Rick Sweeney is author of the recent book, Achieving Service-Oriented Architecture: Applying an Enterprise Architecture...
By submitting your personal information, you agree that TechTarget and its partners may contact you regarding relevant content, products and special offers.
Approach (Wiley, June 2010), and the former chief architect at Blue Cross Blue Shield Massachusetts. He is an active advocate of SOA in the health care domain and in the SOA management vendor communities. In Part One of this two-part interview, Sweeney discusses an architecture-driven SOA paradigm, and what's been holding back adoption of this type of approach. In Part Two, Sweeney will discuss the cultural, organizational and operational impact of an architecture-driven SOA, and why the SOA architect needs to step up and lead.
What is an architecture-driven SOA paradigm?
Sweeney: They didn't call it SOT for service-oriented technology. They called it "architecture" for a reason; it needs to be strategic, not tactical. It needs to be top-down vs. bottom-up. It needs to start with the top-level constituency vs. the bottom-level application. "Architecture-driven" is an initiative from the overall business architecture tied to the physical architecture; it's not necessarily a project delivering an application. Most SOA projects probably have very little defined in terms of what was delivered in the context of business/reference/physical architecture.
Business architecture is a conceptual representation that identifies constituents like customers, vendors, customer services reps, using specific channels, be it Web, or portal … to gain access to businesses processes like place an order, which consumes services like look up customer credit, for example, that integrate with the back-end system. Business architecture is a new framework, a new way for the business to document and specify needs from a top-down view of what is being delivered to whom.
Parallel to that is the reference architecture, which says these constituents are defined in terms of their profile in our identity management system; and the roles for access to services are defined in our access management system; and the access points are through the customer portal, etc. When you go into the design phase you can look and understand that a customer portal exists, that a definition of customer constituent exists. If every component in every layer has to be built from scratch, [the project is] this scope; but if you look at delivery with existing services it has a lower price point. If you look across multiples initiatives—both sales and customer service want to deliver this stuff through a customer portal and it would be nice to consolidate up into one deliverable—that's where an architecture-driven paradigm shift occurs.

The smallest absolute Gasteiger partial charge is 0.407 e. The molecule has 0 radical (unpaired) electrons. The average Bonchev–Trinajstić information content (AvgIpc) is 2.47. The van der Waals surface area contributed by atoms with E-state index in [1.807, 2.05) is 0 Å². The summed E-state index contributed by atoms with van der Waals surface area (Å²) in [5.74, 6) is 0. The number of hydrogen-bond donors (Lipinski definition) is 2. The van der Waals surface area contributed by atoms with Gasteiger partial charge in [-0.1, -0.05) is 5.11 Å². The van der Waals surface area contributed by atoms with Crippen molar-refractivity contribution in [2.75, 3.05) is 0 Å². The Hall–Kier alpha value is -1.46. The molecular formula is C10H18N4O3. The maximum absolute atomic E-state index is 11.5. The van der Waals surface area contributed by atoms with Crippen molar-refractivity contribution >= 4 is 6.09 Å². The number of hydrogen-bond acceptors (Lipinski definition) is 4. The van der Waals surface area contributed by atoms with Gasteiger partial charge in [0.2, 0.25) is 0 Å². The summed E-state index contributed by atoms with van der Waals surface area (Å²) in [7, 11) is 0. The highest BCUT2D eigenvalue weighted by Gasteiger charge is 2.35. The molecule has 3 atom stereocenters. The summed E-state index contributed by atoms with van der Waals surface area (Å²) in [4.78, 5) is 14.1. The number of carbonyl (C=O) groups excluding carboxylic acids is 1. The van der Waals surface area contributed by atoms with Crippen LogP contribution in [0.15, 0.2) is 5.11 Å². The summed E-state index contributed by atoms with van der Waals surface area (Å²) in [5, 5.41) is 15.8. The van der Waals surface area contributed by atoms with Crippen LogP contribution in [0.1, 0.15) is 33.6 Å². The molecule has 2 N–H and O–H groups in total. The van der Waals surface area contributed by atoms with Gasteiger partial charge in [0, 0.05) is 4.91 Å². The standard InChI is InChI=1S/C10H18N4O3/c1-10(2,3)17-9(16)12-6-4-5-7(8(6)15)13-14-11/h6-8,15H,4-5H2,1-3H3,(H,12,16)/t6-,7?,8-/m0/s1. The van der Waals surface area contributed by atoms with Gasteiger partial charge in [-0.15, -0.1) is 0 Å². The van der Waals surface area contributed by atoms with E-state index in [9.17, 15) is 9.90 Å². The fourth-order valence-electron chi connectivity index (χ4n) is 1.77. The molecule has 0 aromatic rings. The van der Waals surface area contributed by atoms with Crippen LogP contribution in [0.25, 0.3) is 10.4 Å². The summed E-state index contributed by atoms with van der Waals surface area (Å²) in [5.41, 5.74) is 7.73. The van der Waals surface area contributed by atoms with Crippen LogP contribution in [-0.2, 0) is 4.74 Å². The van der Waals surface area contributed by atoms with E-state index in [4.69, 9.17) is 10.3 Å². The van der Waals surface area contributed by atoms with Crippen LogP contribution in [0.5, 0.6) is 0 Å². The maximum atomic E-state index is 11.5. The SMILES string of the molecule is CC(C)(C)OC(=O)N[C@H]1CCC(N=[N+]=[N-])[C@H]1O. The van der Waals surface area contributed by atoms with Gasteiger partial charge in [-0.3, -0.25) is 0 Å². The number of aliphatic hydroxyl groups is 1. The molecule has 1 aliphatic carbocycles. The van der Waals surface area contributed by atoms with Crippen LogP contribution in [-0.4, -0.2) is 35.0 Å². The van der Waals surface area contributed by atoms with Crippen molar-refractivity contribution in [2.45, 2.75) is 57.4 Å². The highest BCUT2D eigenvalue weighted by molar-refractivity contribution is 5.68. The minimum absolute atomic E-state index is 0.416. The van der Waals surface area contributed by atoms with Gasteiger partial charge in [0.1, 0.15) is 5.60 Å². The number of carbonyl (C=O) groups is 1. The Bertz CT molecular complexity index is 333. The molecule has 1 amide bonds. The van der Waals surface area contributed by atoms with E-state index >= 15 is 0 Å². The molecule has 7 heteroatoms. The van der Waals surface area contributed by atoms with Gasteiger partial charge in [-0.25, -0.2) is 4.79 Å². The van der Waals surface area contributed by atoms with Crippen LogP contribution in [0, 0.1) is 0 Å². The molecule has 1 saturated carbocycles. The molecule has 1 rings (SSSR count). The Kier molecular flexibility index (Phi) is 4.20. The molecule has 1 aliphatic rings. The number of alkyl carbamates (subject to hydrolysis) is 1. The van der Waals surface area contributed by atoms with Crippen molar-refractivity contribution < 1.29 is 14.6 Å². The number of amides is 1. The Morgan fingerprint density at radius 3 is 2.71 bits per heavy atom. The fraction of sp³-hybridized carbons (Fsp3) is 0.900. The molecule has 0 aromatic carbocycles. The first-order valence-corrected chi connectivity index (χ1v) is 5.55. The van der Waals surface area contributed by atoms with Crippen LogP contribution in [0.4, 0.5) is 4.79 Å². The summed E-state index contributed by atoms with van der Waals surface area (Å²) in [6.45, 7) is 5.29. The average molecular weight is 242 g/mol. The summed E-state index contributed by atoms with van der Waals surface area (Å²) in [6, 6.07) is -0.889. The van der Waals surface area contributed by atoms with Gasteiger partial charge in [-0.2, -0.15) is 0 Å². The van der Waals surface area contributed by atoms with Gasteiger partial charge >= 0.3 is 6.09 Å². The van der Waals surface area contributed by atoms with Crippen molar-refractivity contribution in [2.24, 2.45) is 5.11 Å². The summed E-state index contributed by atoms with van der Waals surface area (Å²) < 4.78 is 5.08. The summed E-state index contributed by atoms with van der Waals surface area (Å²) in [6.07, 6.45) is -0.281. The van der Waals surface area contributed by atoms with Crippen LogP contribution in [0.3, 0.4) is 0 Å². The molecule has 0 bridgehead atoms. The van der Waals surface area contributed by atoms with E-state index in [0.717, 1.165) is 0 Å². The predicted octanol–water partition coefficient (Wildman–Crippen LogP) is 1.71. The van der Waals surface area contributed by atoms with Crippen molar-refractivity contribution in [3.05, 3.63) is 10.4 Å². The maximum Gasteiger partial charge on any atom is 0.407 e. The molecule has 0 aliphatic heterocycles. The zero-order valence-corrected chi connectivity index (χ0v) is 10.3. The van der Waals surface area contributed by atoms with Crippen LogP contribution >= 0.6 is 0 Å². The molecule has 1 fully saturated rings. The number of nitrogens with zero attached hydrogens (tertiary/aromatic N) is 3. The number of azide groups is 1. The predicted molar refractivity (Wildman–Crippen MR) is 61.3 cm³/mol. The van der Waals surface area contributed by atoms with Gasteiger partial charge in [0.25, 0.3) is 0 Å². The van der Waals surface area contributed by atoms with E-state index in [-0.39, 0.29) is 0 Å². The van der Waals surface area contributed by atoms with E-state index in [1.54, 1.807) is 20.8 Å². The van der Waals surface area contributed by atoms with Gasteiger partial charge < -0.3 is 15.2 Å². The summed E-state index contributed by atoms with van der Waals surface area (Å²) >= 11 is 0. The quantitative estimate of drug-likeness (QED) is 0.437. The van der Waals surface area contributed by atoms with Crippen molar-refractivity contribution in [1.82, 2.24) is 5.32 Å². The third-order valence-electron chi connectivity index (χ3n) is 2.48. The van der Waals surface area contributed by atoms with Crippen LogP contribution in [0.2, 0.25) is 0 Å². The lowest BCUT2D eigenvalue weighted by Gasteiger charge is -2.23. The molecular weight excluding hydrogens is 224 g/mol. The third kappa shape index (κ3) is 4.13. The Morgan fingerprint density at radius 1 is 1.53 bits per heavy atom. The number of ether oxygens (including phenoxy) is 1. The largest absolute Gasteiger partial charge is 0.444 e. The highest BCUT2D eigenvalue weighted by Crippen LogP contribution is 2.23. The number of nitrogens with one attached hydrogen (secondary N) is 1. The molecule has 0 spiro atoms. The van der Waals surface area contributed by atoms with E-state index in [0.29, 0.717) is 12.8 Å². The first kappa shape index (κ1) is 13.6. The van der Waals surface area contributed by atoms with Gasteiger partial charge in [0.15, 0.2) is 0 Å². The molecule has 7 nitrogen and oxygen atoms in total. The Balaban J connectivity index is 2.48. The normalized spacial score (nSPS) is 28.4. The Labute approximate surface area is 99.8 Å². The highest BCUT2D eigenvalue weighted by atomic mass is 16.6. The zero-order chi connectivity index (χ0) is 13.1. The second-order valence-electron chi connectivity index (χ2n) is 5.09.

What is an EA approach to SOA?
Sweeney: The real issue is that the traditional way business thinks/defines/scopes/funds IT requests has been institutionalized based on monolithic stovepipe solutions; and the way IT and the PMO work has all been institutionalized. All three of these work against the concepts of SOA; and they're all barriers to driving a holistic approach to SOA.
My book describes how to put together a SOA business plan … the plan is not about 'we're going to deliver these solutions in this order,' but about how we need to change our people skills, the processes we use, and the practices around architectural skills for developing frameworks, so when we do this business initiative we've got the right people, process, practices and platforms. [And] this is how a governance practice should operate; this is what the SDLC should look like. Take your current environment and do a gap analysis. Identify gaps and action items.
You say architectural restrictions have slowed SOA adoption—can you explain?
Rick Sweeney: Few companies have developed a portfolio of development frameworks and standards applied when building SOA solutions. The solutions … weren't designed in the context of a larger SOA picture. They didn't address issues like personalization and exception handling as design tenets. SOA is not just Web services; the things that have been built are more inquiry or one-way data delivery. When you get into more complex transactions and business processes, the fact is you have no frameworks on how exceptions are handled, how logins are handled, [etc.]; you have to dig into the bowels of each service to find out, so you end up with multiple logic mechanisms and so forth, because all the decisions made were for each implementation. Architecture is the missing component slowing the adoption of SOA.
In the book I talk about development frameworks and design patterns for SOA. Like a framework for personalization, like language preference, or a framework for how to authenticate a user's right to use. Each service should able to understand and apply the attributes of a design framework. These are the kinds of frameworks missing in most environments that cause services to be built standalone vs. a holistic enterprise-level solution.
For more information about the SOA Enterprise Architecture Framework (SOA-EAF), see Sweeney's SOAIsTheWay blog.